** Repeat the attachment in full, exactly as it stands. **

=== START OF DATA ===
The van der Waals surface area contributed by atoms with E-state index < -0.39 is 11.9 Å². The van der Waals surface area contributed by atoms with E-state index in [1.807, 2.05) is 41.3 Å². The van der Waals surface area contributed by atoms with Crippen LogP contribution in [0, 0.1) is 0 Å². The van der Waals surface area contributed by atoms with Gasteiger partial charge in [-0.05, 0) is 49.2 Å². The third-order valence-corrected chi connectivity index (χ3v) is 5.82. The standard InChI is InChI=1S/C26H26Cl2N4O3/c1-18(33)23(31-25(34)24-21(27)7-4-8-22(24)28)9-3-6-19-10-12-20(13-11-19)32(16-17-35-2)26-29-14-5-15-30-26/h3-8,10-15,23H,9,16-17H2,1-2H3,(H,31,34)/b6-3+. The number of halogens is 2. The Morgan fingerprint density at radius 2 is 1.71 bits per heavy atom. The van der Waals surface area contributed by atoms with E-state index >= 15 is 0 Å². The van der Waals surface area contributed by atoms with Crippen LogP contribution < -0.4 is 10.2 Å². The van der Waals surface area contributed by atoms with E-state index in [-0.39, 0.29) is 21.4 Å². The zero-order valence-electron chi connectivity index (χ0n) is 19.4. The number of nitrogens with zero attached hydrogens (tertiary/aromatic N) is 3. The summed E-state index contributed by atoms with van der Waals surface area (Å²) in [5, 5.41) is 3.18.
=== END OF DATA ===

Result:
The van der Waals surface area contributed by atoms with E-state index < -0.39 is 11.9 Å². The van der Waals surface area contributed by atoms with E-state index in [1.807, 2.05) is 41.3 Å². The van der Waals surface area contributed by atoms with Crippen LogP contribution in [0, 0.1) is 0 Å². The van der Waals surface area contributed by atoms with Gasteiger partial charge in [-0.05, 0) is 49.2 Å². The third-order valence-corrected chi connectivity index (χ3v) is 5.82. The standard InChI is InChI=1S/C26H26Cl2N4O3/c1-18(33)23(31-25(34)24-21(27)7-4-8-22(24)28)9-3-6-19-10-12-20(13-11-19)32(16-17-35-2)26-29-14-5-15-30-26/h3-8,10-15,23H,9,16-17H2,1-2H3,(H,31,34)/b6-3+. The number of halogens is 2. The Morgan fingerprint density at radius 2 is 1.71 bits per heavy atom. The van der Waals surface area contributed by atoms with E-state index >= 15 is 0 Å². The van der Waals surface area contributed by atoms with Crippen LogP contribution < -0.4 is 10.2 Å². The van der Waals surface area contributed by atoms with E-state index in [-0.39, 0.29) is 21.4 Å². The zero-order valence-electron chi connectivity index (χ0n) is 19.4. The number of nitrogens with zero attached hydrogens (tertiary/aromatic N) is 3. The summed E-state index contributed by atoms with van der Waals surface area (Å²) in [5, 5.41) is 3.18.